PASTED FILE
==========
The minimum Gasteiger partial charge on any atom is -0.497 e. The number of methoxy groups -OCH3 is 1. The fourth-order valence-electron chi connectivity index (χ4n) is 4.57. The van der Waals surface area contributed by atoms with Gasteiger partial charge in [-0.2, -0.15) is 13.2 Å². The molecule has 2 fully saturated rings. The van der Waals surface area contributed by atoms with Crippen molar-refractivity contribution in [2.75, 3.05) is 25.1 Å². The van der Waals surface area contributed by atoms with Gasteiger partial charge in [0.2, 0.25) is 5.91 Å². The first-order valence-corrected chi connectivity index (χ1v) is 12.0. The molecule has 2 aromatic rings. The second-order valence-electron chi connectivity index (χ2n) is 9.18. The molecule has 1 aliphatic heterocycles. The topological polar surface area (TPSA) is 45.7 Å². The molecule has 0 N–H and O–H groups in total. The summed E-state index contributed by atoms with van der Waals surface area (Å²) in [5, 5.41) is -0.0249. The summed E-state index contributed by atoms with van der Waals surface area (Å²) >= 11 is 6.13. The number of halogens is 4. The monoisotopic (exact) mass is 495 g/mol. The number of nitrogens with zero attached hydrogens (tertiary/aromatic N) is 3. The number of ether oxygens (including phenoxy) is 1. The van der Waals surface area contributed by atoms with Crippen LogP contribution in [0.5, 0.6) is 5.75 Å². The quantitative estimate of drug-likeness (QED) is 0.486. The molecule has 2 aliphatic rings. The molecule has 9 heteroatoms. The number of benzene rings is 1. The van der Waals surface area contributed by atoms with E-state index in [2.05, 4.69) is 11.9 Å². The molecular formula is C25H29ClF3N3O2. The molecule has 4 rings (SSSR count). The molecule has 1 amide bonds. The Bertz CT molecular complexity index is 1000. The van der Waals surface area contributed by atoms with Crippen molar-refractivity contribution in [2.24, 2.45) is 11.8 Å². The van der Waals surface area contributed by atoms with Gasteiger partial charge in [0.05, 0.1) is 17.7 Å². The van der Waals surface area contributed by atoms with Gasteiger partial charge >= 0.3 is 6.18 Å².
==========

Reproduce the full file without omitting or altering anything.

The minimum Gasteiger partial charge on any atom is -0.497 e. The number of methoxy groups -OCH3 is 1. The fourth-order valence-electron chi connectivity index (χ4n) is 4.57. The van der Waals surface area contributed by atoms with Gasteiger partial charge in [-0.2, -0.15) is 13.2 Å². The molecule has 2 fully saturated rings. The van der Waals surface area contributed by atoms with Crippen molar-refractivity contribution in [2.75, 3.05) is 25.1 Å². The van der Waals surface area contributed by atoms with Gasteiger partial charge in [0.2, 0.25) is 5.91 Å². The first-order valence-corrected chi connectivity index (χ1v) is 12.0. The molecule has 2 aromatic rings. The second-order valence-electron chi connectivity index (χ2n) is 9.18. The molecule has 1 aliphatic heterocycles. The topological polar surface area (TPSA) is 45.7 Å². The molecule has 0 N–H and O–H groups in total. The summed E-state index contributed by atoms with van der Waals surface area (Å²) in [5, 5.41) is -0.0249. The summed E-state index contributed by atoms with van der Waals surface area (Å²) >= 11 is 6.13. The number of halogens is 4. The monoisotopic (exact) mass is 495 g/mol. The number of nitrogens with zero attached hydrogens (tertiary/aromatic N) is 3. The number of ether oxygens (including phenoxy) is 1. The van der Waals surface area contributed by atoms with Crippen LogP contribution in [0.5, 0.6) is 5.75 Å². The quantitative estimate of drug-likeness (QED) is 0.486. The molecule has 2 aliphatic rings. The molecule has 9 heteroatoms. The number of benzene rings is 1. The van der Waals surface area contributed by atoms with E-state index in [2.05, 4.69) is 11.9 Å². The molecular formula is C25H29ClF3N3O2. The molecule has 4 rings (SSSR count). The molecule has 1 amide bonds. The Bertz CT molecular complexity index is 1000. The van der Waals surface area contributed by atoms with Crippen molar-refractivity contribution in [2.24, 2.45) is 11.8 Å². The van der Waals surface area contributed by atoms with Gasteiger partial charge in [0.05, 0.1) is 17.7 Å². The van der Waals surface area contributed by atoms with Gasteiger partial charge >= 0.3 is 6.18 Å².